"Concurring" decisions agree with the majority in the result of the case but uses different legal reasoning to reach their conclusion. Concurring judgements may disagree with the majority's interpretation of the law as they see it, and may even offer sharp critiques of their legal reasoning while still arriving at the same result.

"Dissenting" decisions disagree with majority's result and offers a different verdict that has no force in law. Dissenting reasons may disagree with the majority's interpretation of the law and therefore arrived at a different result, agree with their interpretation yet still arrived at a different result, or some combination of the two.

Analysis

Majority Decision: Wagner, Abella, Moldaver, Karakatsanis, Rowe, Martin and Kasirer JJ

The arbitration clause in Uber's standard form contract was unconscionable. Unconscionability does not require that the transaction was grossly unfair that the imbalance of bargaining power was overwhelming or that the stronger party intended to take advantage of a vulnerable party.

The doctrine has particular implications for standard form contracts. These contracts have great potential for creating an inequality of bargaining power, and potentially enhances the advantage of the stronger party at the expense of a the more vulnerable party. In particular, clauses that enforce choice of law, forum selection, and forced arbitration clauses violate a party's reasonable expectations by depriving them of possible remedies.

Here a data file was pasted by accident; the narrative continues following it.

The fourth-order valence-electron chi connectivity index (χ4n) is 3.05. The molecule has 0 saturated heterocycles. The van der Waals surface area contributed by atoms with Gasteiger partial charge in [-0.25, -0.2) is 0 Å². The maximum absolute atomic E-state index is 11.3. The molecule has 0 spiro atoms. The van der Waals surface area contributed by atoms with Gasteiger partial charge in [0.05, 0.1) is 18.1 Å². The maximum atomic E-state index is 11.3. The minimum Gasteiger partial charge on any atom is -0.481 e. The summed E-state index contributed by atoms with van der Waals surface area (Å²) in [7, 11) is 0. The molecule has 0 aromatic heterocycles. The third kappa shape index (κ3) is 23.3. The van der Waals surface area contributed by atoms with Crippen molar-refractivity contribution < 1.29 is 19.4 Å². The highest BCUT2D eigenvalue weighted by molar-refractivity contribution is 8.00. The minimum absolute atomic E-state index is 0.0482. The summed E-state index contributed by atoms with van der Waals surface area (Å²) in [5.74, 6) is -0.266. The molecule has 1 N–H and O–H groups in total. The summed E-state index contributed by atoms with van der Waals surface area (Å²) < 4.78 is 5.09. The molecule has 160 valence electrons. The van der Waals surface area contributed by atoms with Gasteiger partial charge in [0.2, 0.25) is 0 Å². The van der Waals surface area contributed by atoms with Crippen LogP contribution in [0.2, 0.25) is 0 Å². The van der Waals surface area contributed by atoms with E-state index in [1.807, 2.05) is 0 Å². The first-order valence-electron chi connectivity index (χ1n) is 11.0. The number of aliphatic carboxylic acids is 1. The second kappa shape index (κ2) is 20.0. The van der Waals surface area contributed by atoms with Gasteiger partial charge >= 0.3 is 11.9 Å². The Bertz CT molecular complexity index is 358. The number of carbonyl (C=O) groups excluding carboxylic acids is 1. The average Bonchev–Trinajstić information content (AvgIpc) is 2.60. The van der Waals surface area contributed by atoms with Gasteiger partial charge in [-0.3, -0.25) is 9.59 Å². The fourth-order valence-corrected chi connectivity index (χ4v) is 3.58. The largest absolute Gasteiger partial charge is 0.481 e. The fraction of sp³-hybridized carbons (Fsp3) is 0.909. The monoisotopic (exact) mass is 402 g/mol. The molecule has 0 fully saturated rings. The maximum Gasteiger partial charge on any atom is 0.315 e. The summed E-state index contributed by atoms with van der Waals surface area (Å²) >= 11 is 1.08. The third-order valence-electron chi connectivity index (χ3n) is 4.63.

In this case, there was clearly inequality of bargaining power between Uber and H. The arbitration agreement was part of a standard form contract and H could not have anticipated the $14,500 fees existed as a hurdle to resolving a dispute. These fees were close to H's annual income and disproportionate to the size of an arbitration award he could have reasonably foreseen.

Based on both the financial and logistic disadvantages faced by H in his ability to protect his bargaining interests and the unfair terms that resulted, the arbitration clause is unconscionable and therefore invalid.

Concurring Decision: Brown J

Justice Brown agrees with the majority that the arbitration clause should be struck out but does not agree that the doctrine of unconscionability should be used to reach this conclusion.